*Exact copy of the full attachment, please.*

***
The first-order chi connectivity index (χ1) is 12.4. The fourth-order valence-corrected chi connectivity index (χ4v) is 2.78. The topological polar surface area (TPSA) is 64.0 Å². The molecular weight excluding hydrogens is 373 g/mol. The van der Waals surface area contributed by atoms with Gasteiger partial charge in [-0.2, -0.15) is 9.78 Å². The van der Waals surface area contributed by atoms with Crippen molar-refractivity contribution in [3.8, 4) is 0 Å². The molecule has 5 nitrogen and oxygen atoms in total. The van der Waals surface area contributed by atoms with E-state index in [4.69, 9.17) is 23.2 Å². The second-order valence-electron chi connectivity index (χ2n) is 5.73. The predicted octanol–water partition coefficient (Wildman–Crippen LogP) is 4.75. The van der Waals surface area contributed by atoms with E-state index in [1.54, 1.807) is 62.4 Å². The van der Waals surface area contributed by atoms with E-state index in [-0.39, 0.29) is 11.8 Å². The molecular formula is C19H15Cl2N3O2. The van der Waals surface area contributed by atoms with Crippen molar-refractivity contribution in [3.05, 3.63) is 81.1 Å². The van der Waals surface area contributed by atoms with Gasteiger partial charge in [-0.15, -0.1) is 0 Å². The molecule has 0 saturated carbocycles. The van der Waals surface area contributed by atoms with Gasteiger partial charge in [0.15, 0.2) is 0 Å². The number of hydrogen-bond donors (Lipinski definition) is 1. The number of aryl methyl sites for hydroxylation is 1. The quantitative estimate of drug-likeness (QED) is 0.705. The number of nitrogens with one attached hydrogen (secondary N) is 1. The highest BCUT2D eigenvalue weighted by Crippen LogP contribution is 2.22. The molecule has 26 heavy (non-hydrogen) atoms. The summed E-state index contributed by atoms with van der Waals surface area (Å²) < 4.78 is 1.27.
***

The first-order chi connectivity index (χ1) is 12.4. The fourth-order valence-corrected chi connectivity index (χ4v) is 2.78. The topological polar surface area (TPSA) is 64.0 Å². The molecular weight excluding hydrogens is 373 g/mol. The van der Waals surface area contributed by atoms with Gasteiger partial charge in [-0.2, -0.15) is 9.78 Å². The van der Waals surface area contributed by atoms with Crippen molar-refractivity contribution in [3.8, 4) is 0 Å². The molecule has 5 nitrogen and oxygen atoms in total. The van der Waals surface area contributed by atoms with E-state index in [4.69, 9.17) is 23.2 Å². The second-order valence-electron chi connectivity index (χ2n) is 5.73. The predicted octanol–water partition coefficient (Wildman–Crippen LogP) is 4.75. The van der Waals surface area contributed by atoms with E-state index in [1.54, 1.807) is 62.4 Å². The van der Waals surface area contributed by atoms with E-state index in [-0.39, 0.29) is 11.8 Å². The molecular formula is C19H15Cl2N3O2. The van der Waals surface area contributed by atoms with Crippen molar-refractivity contribution in [3.05, 3.63) is 81.1 Å². The van der Waals surface area contributed by atoms with Gasteiger partial charge in [-0.15, -0.1) is 0 Å². The molecule has 0 saturated carbocycles. The van der Waals surface area contributed by atoms with Gasteiger partial charge in [0.15, 0.2) is 0 Å². The number of hydrogen-bond donors (Lipinski definition) is 1. The number of aryl methyl sites for hydroxylation is 1. The quantitative estimate of drug-likeness (QED) is 0.705. The number of nitrogens with one attached hydrogen (secondary N) is 1. The highest BCUT2D eigenvalue weighted by Crippen LogP contribution is 2.22. The molecule has 26 heavy (non-hydrogen) atoms. The summed E-state index contributed by atoms with van der Waals surface area (Å²) < 4.78 is 1.27.